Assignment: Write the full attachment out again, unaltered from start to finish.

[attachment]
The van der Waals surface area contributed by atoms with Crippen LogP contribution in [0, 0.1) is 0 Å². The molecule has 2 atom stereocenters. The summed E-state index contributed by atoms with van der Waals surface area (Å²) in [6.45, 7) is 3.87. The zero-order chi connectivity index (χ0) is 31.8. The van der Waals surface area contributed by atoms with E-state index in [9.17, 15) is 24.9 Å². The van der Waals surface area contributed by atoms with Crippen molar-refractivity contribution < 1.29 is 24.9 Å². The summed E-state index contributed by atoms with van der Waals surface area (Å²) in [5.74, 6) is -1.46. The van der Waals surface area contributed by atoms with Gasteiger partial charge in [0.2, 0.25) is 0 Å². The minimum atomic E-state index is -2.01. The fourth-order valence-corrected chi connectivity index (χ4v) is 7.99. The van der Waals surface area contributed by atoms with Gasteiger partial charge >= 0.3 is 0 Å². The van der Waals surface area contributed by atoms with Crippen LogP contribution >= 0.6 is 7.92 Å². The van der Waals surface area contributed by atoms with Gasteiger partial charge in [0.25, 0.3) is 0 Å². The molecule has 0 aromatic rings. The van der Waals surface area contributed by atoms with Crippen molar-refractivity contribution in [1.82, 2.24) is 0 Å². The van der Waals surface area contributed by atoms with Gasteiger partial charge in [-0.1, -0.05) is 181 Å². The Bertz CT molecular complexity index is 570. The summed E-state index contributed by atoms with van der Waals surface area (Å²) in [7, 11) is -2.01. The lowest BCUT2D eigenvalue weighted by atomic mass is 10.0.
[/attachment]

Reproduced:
The van der Waals surface area contributed by atoms with Crippen LogP contribution in [0, 0.1) is 0 Å². The molecule has 2 atom stereocenters. The summed E-state index contributed by atoms with van der Waals surface area (Å²) in [6.45, 7) is 3.87. The zero-order chi connectivity index (χ0) is 31.8. The van der Waals surface area contributed by atoms with E-state index in [9.17, 15) is 24.9 Å². The van der Waals surface area contributed by atoms with Crippen molar-refractivity contribution < 1.29 is 24.9 Å². The summed E-state index contributed by atoms with van der Waals surface area (Å²) in [5.74, 6) is -1.46. The van der Waals surface area contributed by atoms with Gasteiger partial charge in [0.2, 0.25) is 0 Å². The minimum atomic E-state index is -2.01. The fourth-order valence-corrected chi connectivity index (χ4v) is 7.99. The van der Waals surface area contributed by atoms with Gasteiger partial charge >= 0.3 is 0 Å². The van der Waals surface area contributed by atoms with Crippen LogP contribution >= 0.6 is 7.92 Å². The van der Waals surface area contributed by atoms with Gasteiger partial charge in [0.25, 0.3) is 0 Å². The molecule has 0 aromatic rings. The van der Waals surface area contributed by atoms with Crippen molar-refractivity contribution in [1.82, 2.24) is 0 Å². The van der Waals surface area contributed by atoms with Gasteiger partial charge in [-0.1, -0.05) is 181 Å². The Bertz CT molecular complexity index is 570. The summed E-state index contributed by atoms with van der Waals surface area (Å²) in [7, 11) is -2.01. The lowest BCUT2D eigenvalue weighted by atomic mass is 10.0.